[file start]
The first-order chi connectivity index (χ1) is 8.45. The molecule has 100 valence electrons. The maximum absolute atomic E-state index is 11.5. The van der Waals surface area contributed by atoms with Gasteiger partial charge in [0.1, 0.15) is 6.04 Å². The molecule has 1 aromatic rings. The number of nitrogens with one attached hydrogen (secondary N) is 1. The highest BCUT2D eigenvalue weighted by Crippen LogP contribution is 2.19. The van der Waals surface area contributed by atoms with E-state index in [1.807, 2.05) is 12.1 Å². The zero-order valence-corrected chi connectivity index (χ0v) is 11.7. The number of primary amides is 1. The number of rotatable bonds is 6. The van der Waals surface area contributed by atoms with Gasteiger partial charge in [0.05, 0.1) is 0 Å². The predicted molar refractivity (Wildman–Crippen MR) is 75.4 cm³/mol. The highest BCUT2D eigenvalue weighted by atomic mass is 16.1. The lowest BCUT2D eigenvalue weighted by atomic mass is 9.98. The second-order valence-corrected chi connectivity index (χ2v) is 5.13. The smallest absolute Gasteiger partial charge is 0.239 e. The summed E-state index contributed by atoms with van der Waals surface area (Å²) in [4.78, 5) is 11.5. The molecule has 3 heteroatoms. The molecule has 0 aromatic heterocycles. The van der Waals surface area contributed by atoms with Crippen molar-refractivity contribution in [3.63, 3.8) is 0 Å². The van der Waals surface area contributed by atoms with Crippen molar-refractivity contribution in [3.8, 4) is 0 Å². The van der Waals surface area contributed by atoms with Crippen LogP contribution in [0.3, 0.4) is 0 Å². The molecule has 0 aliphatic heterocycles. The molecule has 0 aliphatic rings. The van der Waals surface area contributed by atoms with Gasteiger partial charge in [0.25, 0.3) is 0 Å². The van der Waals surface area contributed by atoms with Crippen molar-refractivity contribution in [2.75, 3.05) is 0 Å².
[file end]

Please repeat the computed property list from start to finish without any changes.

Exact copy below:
The first-order chi connectivity index (χ1) is 8.45. The molecule has 100 valence electrons. The maximum absolute atomic E-state index is 11.5. The van der Waals surface area contributed by atoms with Gasteiger partial charge in [0.1, 0.15) is 6.04 Å². The molecule has 1 aromatic rings. The number of nitrogens with one attached hydrogen (secondary N) is 1. The highest BCUT2D eigenvalue weighted by Crippen LogP contribution is 2.19. The van der Waals surface area contributed by atoms with E-state index in [1.807, 2.05) is 12.1 Å². The zero-order valence-corrected chi connectivity index (χ0v) is 11.7. The number of primary amides is 1. The number of rotatable bonds is 6. The van der Waals surface area contributed by atoms with Gasteiger partial charge in [0.05, 0.1) is 0 Å². The predicted molar refractivity (Wildman–Crippen MR) is 75.4 cm³/mol. The highest BCUT2D eigenvalue weighted by atomic mass is 16.1. The lowest BCUT2D eigenvalue weighted by atomic mass is 9.98. The second-order valence-corrected chi connectivity index (χ2v) is 5.13. The smallest absolute Gasteiger partial charge is 0.239 e. The summed E-state index contributed by atoms with van der Waals surface area (Å²) in [4.78, 5) is 11.5. The molecule has 3 heteroatoms. The molecule has 0 aromatic heterocycles. The van der Waals surface area contributed by atoms with Crippen molar-refractivity contribution in [3.63, 3.8) is 0 Å². The van der Waals surface area contributed by atoms with Crippen molar-refractivity contribution in [3.8, 4) is 0 Å². The van der Waals surface area contributed by atoms with Crippen LogP contribution in [0.3, 0.4) is 0 Å². The molecule has 0 aliphatic heterocycles. The molecule has 0 aliphatic rings. The van der Waals surface area contributed by atoms with Gasteiger partial charge in [0.25, 0.3) is 0 Å². The van der Waals surface area contributed by atoms with Crippen molar-refractivity contribution in [2.75, 3.05) is 0 Å².